3. Story mode
This might be a bit of a stretch but it would be cool if there was a little story mode that involved playing against the NPCs, similar to how Starcraft operates. I know the old paper WoW TCG had a mode for two players to join forces against an NPC “boss”, and it would be neat to have co-op options.
4. Loot cards
One day I will own you, Spectral Tiger.
5. Decent lady armor
Okay look, this is obviously not a gameplay consideration but the armor for Valeera Sanguinar and Jaina Proudmoore is super boobtacular and it bugs me. Look at Valeera there and try to imagine the lines of her neck behind that dagger hilt. Where is her right shoulder located, huh? She’s totally warped in the name of a ridiculous hip flick to show off the.. battle leotard.
When I see a game between a mage deck and a rogue deck I feel like I should be ordering wings from one of them. It’s a card game, you guys. Let at least one lady wear a top.
Over the weekend someone left a comment on a post about free-to-play RIFT that disagreed with my anti-cash shop attitude. Among other things they said, “It’s not pay-to-win. [...] so you have to pay for some cosmetic stuff, big deal. You’re able to earn everything you NEED.”
It made me stop and consider how one “wins” in an MMO. Obviously it’s easy to assign a winner and a loser in matters of PvP. Serious raid guilds are quite competitive with each other, and arguably being one of the best in the world or in the country can be considered winning. Those may be the popular ways of winning an an MMO (particularly in WoW), but they are hardly the only ones.
The very last day of Wrath of the Lich King a guildie noticed that he had the most achievement points of anyone else on our server, and declared (justifiably so in my opinion) that he had “won” the expansion. My friend Arolaide seems to be on a mission to collect and level up every dragonkin pet in WoW. I have spent my gaming time over weeks doing things in RIFT to score the perfect hat for my outfit. Another friend is trying to grind up gold to eventually own every Dimension in the game.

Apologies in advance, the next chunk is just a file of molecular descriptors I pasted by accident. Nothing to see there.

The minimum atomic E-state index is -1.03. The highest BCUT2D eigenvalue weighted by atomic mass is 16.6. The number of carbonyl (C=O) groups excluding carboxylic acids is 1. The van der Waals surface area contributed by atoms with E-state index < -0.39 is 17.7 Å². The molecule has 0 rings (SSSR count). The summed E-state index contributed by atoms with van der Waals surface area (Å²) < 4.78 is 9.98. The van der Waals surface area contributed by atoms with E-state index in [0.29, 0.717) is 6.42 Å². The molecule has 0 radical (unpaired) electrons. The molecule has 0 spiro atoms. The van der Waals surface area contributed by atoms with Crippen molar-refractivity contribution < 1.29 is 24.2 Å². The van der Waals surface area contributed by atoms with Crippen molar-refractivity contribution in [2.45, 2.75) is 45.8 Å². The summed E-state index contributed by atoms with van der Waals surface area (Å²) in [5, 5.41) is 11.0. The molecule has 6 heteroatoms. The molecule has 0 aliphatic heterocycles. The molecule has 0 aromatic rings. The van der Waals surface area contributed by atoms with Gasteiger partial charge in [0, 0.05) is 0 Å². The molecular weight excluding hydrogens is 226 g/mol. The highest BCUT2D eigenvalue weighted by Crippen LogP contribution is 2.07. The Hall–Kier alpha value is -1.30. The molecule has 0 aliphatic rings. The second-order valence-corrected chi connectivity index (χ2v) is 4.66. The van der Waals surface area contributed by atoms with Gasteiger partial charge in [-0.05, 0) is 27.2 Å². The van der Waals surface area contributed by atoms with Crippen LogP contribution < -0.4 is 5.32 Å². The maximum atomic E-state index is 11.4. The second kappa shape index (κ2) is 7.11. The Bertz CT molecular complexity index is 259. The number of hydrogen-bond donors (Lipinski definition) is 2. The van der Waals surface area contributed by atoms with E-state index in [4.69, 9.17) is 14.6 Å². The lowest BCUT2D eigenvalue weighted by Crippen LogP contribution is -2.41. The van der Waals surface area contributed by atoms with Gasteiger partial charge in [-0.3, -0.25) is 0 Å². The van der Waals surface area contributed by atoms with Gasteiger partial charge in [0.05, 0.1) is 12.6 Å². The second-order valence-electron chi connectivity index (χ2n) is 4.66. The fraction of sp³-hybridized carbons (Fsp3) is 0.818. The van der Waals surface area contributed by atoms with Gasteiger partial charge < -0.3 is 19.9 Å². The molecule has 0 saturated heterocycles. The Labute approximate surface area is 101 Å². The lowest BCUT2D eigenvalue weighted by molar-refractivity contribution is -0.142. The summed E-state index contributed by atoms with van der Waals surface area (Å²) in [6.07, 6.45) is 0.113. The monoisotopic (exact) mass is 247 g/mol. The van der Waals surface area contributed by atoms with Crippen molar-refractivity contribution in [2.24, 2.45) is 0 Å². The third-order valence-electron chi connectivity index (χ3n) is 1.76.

The point is that win conditions for MMO players can encompass much more than just PvP or raiding.
Ever since the F2P model started gaining some traction with MMO publishers, the rallying cry has been that there won’t be “pay-to-win”. It’s okay, everyone! You can’t buy top end raid gear or PvP consumables that will give you an advantage on the battlefield, so things are fair. The cash shop will just have cosmetic items. And I admit that in the past I’ve found that a reasonable if not desirable approach, but as time goes on I feel more and more like the player base may have screwed ourselves with the ready acceptance of cosmetic items as not “pay-to-win” and totally acceptable for sales.
I loved dressing up my character in RIFT, with its incredibly flexible costume system. Once most of the new cosmetic items were store-only, the game lost much of its appeal for me. I could no longer “win” the “most awesome costume” competition of my own mind. Want to collect all the mounts or pets in an MMO? Hope you have your wallet handy. New titles? Wallet. Barber shop? Additional trade skills? In many games, these are cash shop features.
I think it’s unfortunate that we were so happy to not have publishers push through traditional “pay-to-win” measures that we’ve just accepted that any activity that deviates from PvP or raiding is not something we NEED and therefore fair game for the cash shop. I’m a casual player now, and maybe I need that hat, you know? It’s frustrating that almost every F2P game is also now pay-for-hat.
So many MMOs have moved towards a non-raid end game while at the same time building up cash shops that are a necessary part of non-raid goals. Is this really what we wanted when we, as a collective of players, declared that it’s always okay to have “just cosmetics” in the store? I understand that companies need to make money and so *something* has to go for cash, but I find that more and more I am bumping my head against the constant limitation of mounts, pets, and costumes as cash-only and I think it sucks.
I started making Hearthstone videos this weekend! Here’s one of my early matches, an unranked shaman vs. priest game:
I’m giving away a copy of Assassin’s Creed III for Steam to the next person who donates at least $20 to my Extra Life Marathon fund!
This topic is part of the Newbie Blogger Initiative Talk Back Challenge Event. Today myself and newbie blogger LyleDark are being Armchair Game Designers. Go read his post!
I usually try to stay away from armchair MMO designing, as much as I like to complain about the genre. I’m not a designer — I’m a player with opinions — and I have little idea how one actually designs and develops a game. That being said I do have an awful lot of opinions, so let’s talk about how I would create a great MMO economy.